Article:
The grant money has also allowed Wilkins to work full-time for Gateway of Hope, which has allowed him to network with similar recovery communities across the state. 

In order to live in the houses, the men — the youngest is 18 and the oldest is in his 60s — are required to work a 9-to-5 job, pay $125 per month and attend four meetings, including a Bible study, in the evenings each week. “We give them a safe environment where they can land here, we give them a little bit of structure but enough freedom to make their own choices, too,” Wilkins said. 

There is no set timetable for how long the men can stay in the program, which is called Legacy Sober House. The men can stay as long as they are a benefit to the house and the house is a benefit to them, Wilkins said. 

Even though he gets an average of around ten calls a week from people looking for a place to stay, he said as of now, five people is the maximum number for each house.

Wilkins visits the two houses daily and conducts the meetings. His three children have also gotten to know the men and he has gotten to know some of their families.

Wilkins still has plans on opening a long-term rehab facility where people can stay for around eight to 12 months. He purchased a 26-acre property in New London next to the old Pat and Mick’s Fish House. He would like to have at least two buildings, which would house up to 24 people, with room to grow. He is putting together plans for the development of the facility, though no timetable has been set on when it will be built. He said the project will cost around $800,000.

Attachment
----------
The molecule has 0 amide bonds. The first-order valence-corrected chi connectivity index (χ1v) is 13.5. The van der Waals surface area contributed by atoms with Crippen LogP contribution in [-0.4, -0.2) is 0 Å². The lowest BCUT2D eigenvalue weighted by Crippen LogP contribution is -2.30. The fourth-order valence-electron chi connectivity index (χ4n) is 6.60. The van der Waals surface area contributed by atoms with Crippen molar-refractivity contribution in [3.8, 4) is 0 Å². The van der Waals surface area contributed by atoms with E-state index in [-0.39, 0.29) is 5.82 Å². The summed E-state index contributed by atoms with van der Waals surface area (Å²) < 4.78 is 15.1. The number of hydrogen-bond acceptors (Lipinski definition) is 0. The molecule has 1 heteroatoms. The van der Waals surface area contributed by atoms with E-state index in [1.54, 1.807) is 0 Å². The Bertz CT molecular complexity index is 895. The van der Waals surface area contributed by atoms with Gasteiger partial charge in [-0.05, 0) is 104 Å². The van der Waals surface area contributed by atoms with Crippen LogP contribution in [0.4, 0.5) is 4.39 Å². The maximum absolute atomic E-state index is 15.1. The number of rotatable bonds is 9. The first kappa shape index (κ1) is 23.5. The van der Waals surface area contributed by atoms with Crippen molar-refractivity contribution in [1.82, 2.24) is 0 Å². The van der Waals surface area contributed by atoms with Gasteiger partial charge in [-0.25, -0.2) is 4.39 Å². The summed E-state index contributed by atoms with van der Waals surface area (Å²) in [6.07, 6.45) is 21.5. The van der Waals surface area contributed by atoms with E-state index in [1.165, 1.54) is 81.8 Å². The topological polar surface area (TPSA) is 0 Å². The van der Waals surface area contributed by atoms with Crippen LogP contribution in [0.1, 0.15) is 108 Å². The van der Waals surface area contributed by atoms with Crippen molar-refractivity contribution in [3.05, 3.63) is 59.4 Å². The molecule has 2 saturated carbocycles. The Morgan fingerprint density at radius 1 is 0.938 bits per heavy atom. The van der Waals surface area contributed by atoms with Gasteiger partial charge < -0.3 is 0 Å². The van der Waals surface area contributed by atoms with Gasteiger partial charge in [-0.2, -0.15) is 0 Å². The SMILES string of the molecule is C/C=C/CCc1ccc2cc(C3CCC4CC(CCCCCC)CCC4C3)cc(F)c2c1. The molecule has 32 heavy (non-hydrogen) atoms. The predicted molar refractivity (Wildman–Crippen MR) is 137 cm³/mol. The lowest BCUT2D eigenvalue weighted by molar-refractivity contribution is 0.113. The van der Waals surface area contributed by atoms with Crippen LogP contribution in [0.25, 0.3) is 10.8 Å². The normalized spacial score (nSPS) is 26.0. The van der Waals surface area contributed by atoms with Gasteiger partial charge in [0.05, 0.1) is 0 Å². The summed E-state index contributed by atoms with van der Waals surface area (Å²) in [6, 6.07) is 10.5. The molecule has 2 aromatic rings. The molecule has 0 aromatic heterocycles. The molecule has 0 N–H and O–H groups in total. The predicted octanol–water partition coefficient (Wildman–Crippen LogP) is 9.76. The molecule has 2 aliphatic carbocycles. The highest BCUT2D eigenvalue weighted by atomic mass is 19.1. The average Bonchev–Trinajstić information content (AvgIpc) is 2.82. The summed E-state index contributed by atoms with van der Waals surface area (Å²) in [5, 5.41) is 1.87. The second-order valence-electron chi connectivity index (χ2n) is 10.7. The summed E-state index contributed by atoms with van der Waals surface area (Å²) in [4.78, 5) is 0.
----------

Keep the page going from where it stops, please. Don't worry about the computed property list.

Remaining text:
As Wilkins has worked with people struggling with substance abuse over the last several years, he has learned many valuable lessons.

“If I’ve learned anything it’s that we’re all the same and we really all have similar struggles just because we’re humans,” he said. “And someone who struggles with addiction isn’t a worse person than I am.”

In helping to care and provide shelter and safe space for some of the county’s most vulnerable people, Wilkins said he thinks of himself more as a pastor now than he ever was before. 

Legacy Sober House’s tagline is “Recovery that reaches the next generation,” something that Wilkins holds dear. By helping the men in the sober houses, Wilkins is also helping their families and friends. 

While addiction can do damage to an individual and his or her family, it can also impact the next generation. 

“I really wanted the guys to have that mindset of we’re all going to leave a legacy of some sort, every one of us does, but it’s kind of choosing for yourself what kind of legacy do you want to leave,” he said. 

For more information about Wikins or his work, people can visit the Legacy Sober House on Facebook. They can also email him at stanlyrecovery@gmail.com.

About Chris Miller

Chris Miller has been with the SNAP since January 2019. He is a graduate of NC State and received his Master's in Journalism from the University of Maryland. He previously wrote for the Capital News Service in Annapolis, where many of his stories on immigration and culture were published in national papers via the AP wire.